Slender and dressed in all black, her eyes blazed with revolutionary ardor as she summoned up all her inspiration, her indefatigable energy and her infinite passion. And when she fell silent, such storms of applause were heard that it seemed they would topple the Tsar's throne itself.

WHEN THE outbreak of the 1917 revolution began, Kollontai returned immediately to Russia to take part. She re-joined the Bolsheviks and was elected to its central committee, its first woman. She was also the first woman voted into the Soviet Executive by revolutionary soldiers.

Much has been written about the 1917 revolution and the role women played. Porter's biography, without going into detail here, brings to life this monumental year with great detail that provides readers with a unique vantage point not found in other accounts.

Kollontai was elected as the Commissar of Social Welfare and went to work immediately to address the direct requests made by women. The new revolutionary government immediately issued decrees, including the abolition of titles and distinctions based on class and sex, the legal sanctioning of secular marriage and the recognition in law the rights of all children. But more than decrees were needed, and Kollontai was empowered to organize a women's conference to gather and generate the demands and needs of women in a new society.

The Social Welfare Department began work organizing tours of the countryside in the lead-up to the conference. It's an inspiring imitative, yet the conference also provides a glimpse of what obstacles the Russian Revolution faced in carrying out the needs of women. For example, when women began arriving for the conference, there was not enough food to feed or homes to house them. While planning for a 12-day conference for 80 delegates, the organizers were astonishment when more than 500 delegates showed up, many with children, representing 80,000 women from factories, trade unions and various political parties!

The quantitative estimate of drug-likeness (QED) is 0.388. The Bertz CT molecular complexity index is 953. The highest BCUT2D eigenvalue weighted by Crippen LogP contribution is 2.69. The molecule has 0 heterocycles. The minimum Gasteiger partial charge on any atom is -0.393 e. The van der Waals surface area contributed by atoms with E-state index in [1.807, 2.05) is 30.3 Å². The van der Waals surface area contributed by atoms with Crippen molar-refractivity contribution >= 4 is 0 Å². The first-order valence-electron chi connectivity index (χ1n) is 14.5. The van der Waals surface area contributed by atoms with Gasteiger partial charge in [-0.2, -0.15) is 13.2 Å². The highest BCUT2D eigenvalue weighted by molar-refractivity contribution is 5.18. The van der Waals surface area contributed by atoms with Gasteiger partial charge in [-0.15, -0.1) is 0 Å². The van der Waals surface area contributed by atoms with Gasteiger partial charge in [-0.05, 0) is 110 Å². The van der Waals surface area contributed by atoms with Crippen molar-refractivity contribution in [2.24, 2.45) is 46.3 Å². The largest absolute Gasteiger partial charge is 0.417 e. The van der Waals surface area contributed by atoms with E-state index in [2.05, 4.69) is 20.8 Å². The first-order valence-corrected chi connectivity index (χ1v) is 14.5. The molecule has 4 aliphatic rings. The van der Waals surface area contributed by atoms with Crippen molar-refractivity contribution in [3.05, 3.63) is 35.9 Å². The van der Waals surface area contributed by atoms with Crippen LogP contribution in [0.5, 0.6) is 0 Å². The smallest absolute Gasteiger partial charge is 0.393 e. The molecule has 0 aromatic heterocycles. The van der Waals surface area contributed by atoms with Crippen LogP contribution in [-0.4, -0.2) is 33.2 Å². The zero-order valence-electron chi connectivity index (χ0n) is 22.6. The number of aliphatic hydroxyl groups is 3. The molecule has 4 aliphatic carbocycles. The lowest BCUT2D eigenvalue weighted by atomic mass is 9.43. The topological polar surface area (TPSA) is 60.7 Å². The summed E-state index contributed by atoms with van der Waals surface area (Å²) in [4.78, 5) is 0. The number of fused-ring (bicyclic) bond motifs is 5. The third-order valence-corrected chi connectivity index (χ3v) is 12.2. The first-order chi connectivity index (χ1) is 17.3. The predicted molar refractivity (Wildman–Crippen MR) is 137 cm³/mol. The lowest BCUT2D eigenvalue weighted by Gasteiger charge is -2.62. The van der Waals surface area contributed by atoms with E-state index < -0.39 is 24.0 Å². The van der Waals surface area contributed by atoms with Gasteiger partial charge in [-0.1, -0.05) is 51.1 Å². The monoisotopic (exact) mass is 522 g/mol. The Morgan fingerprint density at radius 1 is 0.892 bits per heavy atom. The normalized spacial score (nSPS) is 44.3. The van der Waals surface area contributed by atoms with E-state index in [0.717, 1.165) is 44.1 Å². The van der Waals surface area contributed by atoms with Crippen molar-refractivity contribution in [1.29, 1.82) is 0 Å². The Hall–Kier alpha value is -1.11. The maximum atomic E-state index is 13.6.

Calls for maternity protection, shorter working days, equal pay and the liberalization of marriage and divorce were widely supported. The resolutions passed were then turned into law. Kollontai and her partner were one of the first couples to register their relationship under the new marriage laws in celebration of this victory.

Despite the scramble to make the it successful, the conference was an incredible boost to women's organizing in Russia and had an impact internally within the Bolshevik Party on the importance of this work. In addition to the new laws, a resolution for a Women's Department, the Zhenotdol, was passed. Independent organizing among women had a new mandate, and the establishment of the Zhenotdol provided much needed resources for this organizing.

Porter writes:

Soon every province in European Russia had its Zhenotdel, and the delegate in the red head scarf became a popular figure, visiting women in their homes, adopting orphaned children to live with her, and picking up a rifle when necessary to fight at the front.

A debate continued within the conference regarding whether a separate organization within the Bolshevik Party was needed to ensure women's specific demands were met. Kollontai believed this was necessary, but most of her collaborators disagreed. Most believed that the establishment of the Zhenotdol, within the revolutionary government led by the Bolsheviks, was sufficient. This debate would continue, although remain unresolved for the remainder of her time in the Bolsheviks, and become one of many political disagreements that led to her leaving the government by 1922.